By state law, a quo­rum not re­quired for elec­tion of di­rec­tors but 20 per­cent of own­ers must cast votes

Sun Sentinel Broward Edition - Homespot - Broward East - - CONDO & H.O.A. LAW -

Michael Bo­gen de­votes his le­gal prac­tice to rep­re­sent­ing hun­dreds of con­do­minium and home­owner as­so­ci­a­tions. Bo­gen, who is ad­mit­ted to prac­tice law in Florida, Wash­ing­ton, D.C., and Ne­vada, also is ad­mit­ted be­fore the United States District Court in the South­ern and Mid­dle Dis­tricts of Florida. He is as­sis­tant ex­ec­u­tive di­rec­tor of the Condo Coun­cil, which pro­vides ed­u­ca­tion to over 1,000 as­so­ci­a­tion mem­bers.

EMAIL: column@Condo Re­al­tor Des­ig­na­tions: GRI, mem­ber of the Mas­ter Bro­kers Fo­rum of Broward County, Plat­inum Pro­ducer How long in real es­tate? 10 years What pro­fes­sional ac­com­plish­ment makes you the most proud? Af­ter three years of serv­ing on the Griev­ance Com­mit­tee for the Greater Fort Laud­erdale Real­tors, I was asked to sit on the Pro­fes­sional Stan­dards Com­mit­tee. This com­mit­tee me­di­ates or holds hear­ings on ar­bi­tra­tions be­tween Re­al­tor mem­bers and mem­bers of the pub­lic work­ing with Real­tors. I am pleased to have ac­com­plished that goal. What sep­a­rates you from other Real­tors? My cus­tomer ser­vice, work ethic and strict at­ten­tion to de­tail are un­paral- A tree next tomy drive­way drops sap on my car and causes paint dam­age to my car. The as­so­ci­a­tion has to main­tain the trees. In fact, the as­so­ci­a­tion does have the tree trimmed. How­ever, even with the as­so­ci­a­tion prop­erly trim­ming the trees, the tree sap still falls on my car caus­ing dam­age. Is there any­thing I can do? If the as­so­ci­a­tion is prop­erly main­tain­ing the tree, and the tree is still caus­ing dam­age be­cause tree sap drops on the car re­sult­ing in paint dam­age, then the as­so­ci­a­tion most likely has to re­solve this is­sue. Gen­er­ally in this sit­u­a­tion, it is likely rec­om­mended leled. Which neigh­bor­hoods/ar­eas are your spe­cial­ties? Light­house Point and East Fort Laud­erdale to Boca Ra­ton. De­scribe your work­ing style: I take the time to learn my cus­tomers’ real es­tate goals, and then I work to achieve that goal for them. What ad­vice do you have for buy­ers? This is a very com­pet­i­tive mar­ket: Be pre­pared with your fi­nances be­fore you start look­ing for a home. Sub­mit strong of­fers sup­ported by lender ap­proval or proof of funds for cash of­fers. What ad­vice do you have for sell­ers? It’s im­por­tant to price your home prop­erly from the be­gin­ning oth­er­wise your list­ing may not get the at­ten­tion it de­serves. for the as­so­ci­a­tion to have the tree re­moved. How­ever, this an­swer is gen­er­al­ized and a com­mu­nity as­so­ci­a­tion at­tor­ney should first be con­sulted be­fore any ac­tion is taken. Are own­ers and their renters jointly li­able for any vi­o­la­tions com­mit­ted by the ren­ter and the ren­ter’s guests? If the as­so­ci­a­tion de­cides to take ac­tion against the ten­ant or ten­ant’s guests for fail­ing to com­ply with the as­so­ci­a­tion’s gov­ern­ing doc­u­ments or rules and reg­u­la­tions, the as­so­ci­a­tion­may sue the owner, ten­ant, and ten­ant’s guest(s). Keep in mind that the party who loses such a Are you in­volved with any char­i­ta­ble or­ga­ni­za­tions? Food for the Poor CALL (954) 304-4424 • EMAIL julie@julie mah­ • VISIT JulieMah­ PROD­UCT DE­VEL­OP­MENT MAN­AGER AD­VER­TIS­ING DE­SIGNER SPE­CIAL SEC­TIONS WRITER SE­NIOR SALES MAN­AGER REAL ES­TATE AC­COUNT EX­EC­U­TIVES Broward and Palm Beach Coun­ties Dade County & Out of Area law­suit will most likely be li­able to pay the win­ning party’s at­tor­neys’ fees re­lated to the law­suit. Our con­do­minium as­so­ci­a­tion’s new bud­get for next year has in­creased by more than 15 per­cent. I sub­mit­ted a re­quest to the board for mem­bers to con­sider an al­ter­nate bud­get. Must the board con­sider my re­quest to con­sider an al­ter­nate bud­get? An al­ter­nate bud­get will be con­sid­ered if the board re­ceives a writ­ten re­quest for a spe­cial unit owner meet­ing from at least 10 per­cent of the to­tal units within 21 days af­ter the board has adopted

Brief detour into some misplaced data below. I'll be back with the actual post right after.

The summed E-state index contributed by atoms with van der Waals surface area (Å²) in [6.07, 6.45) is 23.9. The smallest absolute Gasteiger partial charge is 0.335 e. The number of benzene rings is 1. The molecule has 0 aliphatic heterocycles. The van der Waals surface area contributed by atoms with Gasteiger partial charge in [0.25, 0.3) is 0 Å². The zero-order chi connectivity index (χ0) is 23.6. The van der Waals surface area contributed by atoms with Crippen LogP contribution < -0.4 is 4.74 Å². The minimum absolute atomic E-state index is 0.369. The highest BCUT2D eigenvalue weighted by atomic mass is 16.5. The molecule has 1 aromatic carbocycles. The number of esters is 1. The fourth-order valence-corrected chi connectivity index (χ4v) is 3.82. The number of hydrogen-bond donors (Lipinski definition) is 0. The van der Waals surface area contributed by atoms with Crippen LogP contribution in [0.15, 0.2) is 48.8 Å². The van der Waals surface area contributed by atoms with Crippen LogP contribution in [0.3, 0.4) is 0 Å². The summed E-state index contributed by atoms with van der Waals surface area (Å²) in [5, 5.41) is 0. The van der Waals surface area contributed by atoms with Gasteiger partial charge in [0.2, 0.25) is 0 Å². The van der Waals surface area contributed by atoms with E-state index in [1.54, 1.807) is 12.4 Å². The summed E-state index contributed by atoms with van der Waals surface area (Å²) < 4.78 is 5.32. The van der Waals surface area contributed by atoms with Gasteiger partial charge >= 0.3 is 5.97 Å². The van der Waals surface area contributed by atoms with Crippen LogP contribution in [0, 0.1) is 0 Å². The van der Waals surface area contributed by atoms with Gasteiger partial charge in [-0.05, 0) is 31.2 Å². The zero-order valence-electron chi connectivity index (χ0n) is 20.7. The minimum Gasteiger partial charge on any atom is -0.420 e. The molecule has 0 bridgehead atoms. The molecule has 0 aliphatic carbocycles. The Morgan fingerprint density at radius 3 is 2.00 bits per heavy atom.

its bud­get.






MARIA SALES At the an­nual meet­ing in our condo as­so­ci­a­tion, there were not enough own­ers to con­sti­tute a quo­rum for the pur­pose of elect­ing new board­mem­bers. Less than half of the own­ers showed up and I know that we need ama­jor­ity of the own­ers at our meet­ing for a quo­rum and a prop­erly con­ducted meet­ing. De­spite the lack of quo­rum, the man­age­ment com­pany counted the bal­lots and the elec­tion con­tin­ued. A few prox­ies in­di­cat­ing who own­ers wanted to elect as a di­rec­tors also were counted. Was the elec­tion in­valid? 954-425-1642 954-425-1029 954-425-1695 954-425-1234 954-425-1517 954-425-1640 Un­der Florida law, a quo­rum is not re­quired in or­der to hold an elec­tion for the di­rec­tors. The stan­dard is low­ered in or­der for the elec­tion of di­rec­tors to ac­tu­ally take place in a state where many own­ers are not liv­ing in Florida full time. Only 20 per­cent of the own­ers must cast their vote in or­der for a valid elec­tion to oc­cur. How­ever, prox­ies are not al­lowed in con­do­minium as­so­ci­a­tions for the use of elect­ing di­rec­tors. Proxy vot­ing for di­rec­tors in HOAs is gen­er­ally ac­cepted un­less oth­er­wise stated in the HOA’s gov­ern­ing doc­u­ments.

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